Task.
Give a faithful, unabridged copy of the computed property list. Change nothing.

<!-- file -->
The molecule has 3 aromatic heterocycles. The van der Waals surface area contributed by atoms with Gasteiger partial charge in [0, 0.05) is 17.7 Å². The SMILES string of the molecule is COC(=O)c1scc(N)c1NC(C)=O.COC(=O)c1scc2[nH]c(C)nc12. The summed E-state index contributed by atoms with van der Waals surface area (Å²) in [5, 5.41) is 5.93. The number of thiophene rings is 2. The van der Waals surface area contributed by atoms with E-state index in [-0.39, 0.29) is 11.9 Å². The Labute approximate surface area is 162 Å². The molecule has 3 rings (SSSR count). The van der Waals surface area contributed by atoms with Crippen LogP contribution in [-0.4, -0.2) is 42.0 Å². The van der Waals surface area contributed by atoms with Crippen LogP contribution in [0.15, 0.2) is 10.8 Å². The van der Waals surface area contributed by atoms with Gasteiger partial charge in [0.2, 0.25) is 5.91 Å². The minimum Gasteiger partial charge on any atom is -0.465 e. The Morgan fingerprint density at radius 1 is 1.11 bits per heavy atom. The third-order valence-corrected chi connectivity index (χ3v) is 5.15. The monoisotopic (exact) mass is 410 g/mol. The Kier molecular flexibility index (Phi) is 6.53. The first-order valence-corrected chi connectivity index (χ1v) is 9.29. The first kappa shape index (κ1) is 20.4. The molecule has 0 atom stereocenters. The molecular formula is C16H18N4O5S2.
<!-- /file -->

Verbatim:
The molecule has 3 aromatic heterocycles. The van der Waals surface area contributed by atoms with Gasteiger partial charge in [0, 0.05) is 17.7 Å². The SMILES string of the molecule is COC(=O)c1scc(N)c1NC(C)=O.COC(=O)c1scc2[nH]c(C)nc12. The summed E-state index contributed by atoms with van der Waals surface area (Å²) in [5, 5.41) is 5.93. The number of thiophene rings is 2. The van der Waals surface area contributed by atoms with E-state index in [-0.39, 0.29) is 11.9 Å². The Labute approximate surface area is 162 Å². The molecule has 3 rings (SSSR count). The van der Waals surface area contributed by atoms with Crippen LogP contribution in [-0.4, -0.2) is 42.0 Å². The van der Waals surface area contributed by atoms with Crippen LogP contribution in [0.15, 0.2) is 10.8 Å². The van der Waals surface area contributed by atoms with Gasteiger partial charge in [0.2, 0.25) is 5.91 Å². The minimum Gasteiger partial charge on any atom is -0.465 e. The Morgan fingerprint density at radius 1 is 1.11 bits per heavy atom. The third-order valence-corrected chi connectivity index (χ3v) is 5.15. The monoisotopic (exact) mass is 410 g/mol. The Kier molecular flexibility index (Phi) is 6.53. The first-order valence-corrected chi connectivity index (χ1v) is 9.29. The first kappa shape index (κ1) is 20.4. The molecule has 0 atom stereocenters. The molecular formula is C16H18N4O5S2.